In any SEO campaign, you want to measure by how much your traffic is split between branded and non-branded traffic. If brand awareness is your goal, then you want to see a spike in branded traffic as your campaign progresses. But if you want to rank for competitive keywords and reach new audiences that may not be familiar with your brand, your focus should be on non-branded traffic.

8. Backlinks

The number of backlinks is another measure of your sites’ credibility in the SEO world, and contributes to a metric known as Domain Authority (DA) which is an indicator of how strong a site is. Backlinks are also a ranking factor by Google. Hence, when selecting the SEO KPIs to track, the total backlinks to your website should be on the priority list. 

However, the focus should be placed on the unique referring domains and not necessarily the total number of backlinks. You want to look at whether the backlinks to your site come from reputable websites and whether they are relevant to your industry.

Tracking the referral traffic from backlinks is also vital in determining whether your backlink-building efforts produce results. Finally, track lost backlinks. The data from your analysis will help you know why you lost backlinks and whether you can gain them back.

9. Organic CTR

Organic click-through rate (CTR) is a metric that tracks percentage of impressions within search results that resulted in a click. Although organic CTR is largely influenced by ranking position, it’s also influenced by the title tag, meta description, and presence of a rich snippet.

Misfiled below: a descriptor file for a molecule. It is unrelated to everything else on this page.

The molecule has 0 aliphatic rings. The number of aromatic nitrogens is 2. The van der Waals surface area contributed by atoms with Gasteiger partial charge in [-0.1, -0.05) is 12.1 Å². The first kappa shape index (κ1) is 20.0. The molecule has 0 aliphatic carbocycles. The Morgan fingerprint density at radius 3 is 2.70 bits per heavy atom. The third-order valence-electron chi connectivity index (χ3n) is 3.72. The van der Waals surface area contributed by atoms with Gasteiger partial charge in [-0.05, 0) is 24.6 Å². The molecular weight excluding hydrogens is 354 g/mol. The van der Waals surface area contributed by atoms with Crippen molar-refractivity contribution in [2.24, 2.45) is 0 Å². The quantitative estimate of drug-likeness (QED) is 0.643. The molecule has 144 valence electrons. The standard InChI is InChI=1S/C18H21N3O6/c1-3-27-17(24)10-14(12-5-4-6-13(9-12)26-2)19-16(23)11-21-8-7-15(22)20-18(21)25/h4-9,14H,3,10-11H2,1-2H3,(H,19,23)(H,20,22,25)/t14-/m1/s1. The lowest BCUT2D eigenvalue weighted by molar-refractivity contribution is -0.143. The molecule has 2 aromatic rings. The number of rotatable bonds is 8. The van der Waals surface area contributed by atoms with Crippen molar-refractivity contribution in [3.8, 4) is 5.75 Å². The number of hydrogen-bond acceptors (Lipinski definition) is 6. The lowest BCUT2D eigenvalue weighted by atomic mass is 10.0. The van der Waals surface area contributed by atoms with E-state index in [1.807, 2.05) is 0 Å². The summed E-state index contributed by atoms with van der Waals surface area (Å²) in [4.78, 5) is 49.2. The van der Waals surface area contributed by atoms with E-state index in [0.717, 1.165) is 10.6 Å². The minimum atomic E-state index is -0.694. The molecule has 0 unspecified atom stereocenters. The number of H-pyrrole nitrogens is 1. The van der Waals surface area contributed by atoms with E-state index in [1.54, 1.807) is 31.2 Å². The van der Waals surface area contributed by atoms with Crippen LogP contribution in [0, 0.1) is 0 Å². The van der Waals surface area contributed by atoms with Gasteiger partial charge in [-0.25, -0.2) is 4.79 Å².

A higher CTR indicates more traffic and is a signal to search engines that your website is relevant to people. Ultimately, you want to keep tabs on your organic CTR and do everything possible to improve it.

10. Bounce Rate & Pages Per Session

Measuring organic traffic helps you determine how many users find your site organically on search engines.

Bounce rate tells you the percentage of people who left your site after viewing a single page and completing no secondary actions. It’s a critical SEO KPI and a way to assess your content’s relevance and engagement level. If you have a higher bounce rate, your content may be irrelevant, unengaging, or uninteresting to your target audience. 

Tracking your bounce rate will help you keep it at average, around 41% to 50%, by updating content to meet your audience’s needs. 

On the other hand, pages per session lets you know how many pages an individual visited in a single session. If you have a good number of pages per session, it means your internal linking strategy is working and your audience is staying engaged with your site. 

Wrap Up

There are many SEO KPIs you could choose to focus on. What matters is to select the ones that make the most sense for your SEO campaign goals. If all these metrics make your head spin, how about getting help from an expert? Be Found Online can help you create a SEO strategy that meets your unique goals and show you the results by tracking valuable KPIs. Contact us to find out how we can help you reach your organic traffic and revenue goals.

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The BFO Team

Here at BFO, we're always striving to bring you the latest and greatest in digital marketing insights and education. We're not ones to brag, but we've been lucky enough to be featured in all sorts of fancy publications and media outlets, strutting our stuff and showing off our industry expertise.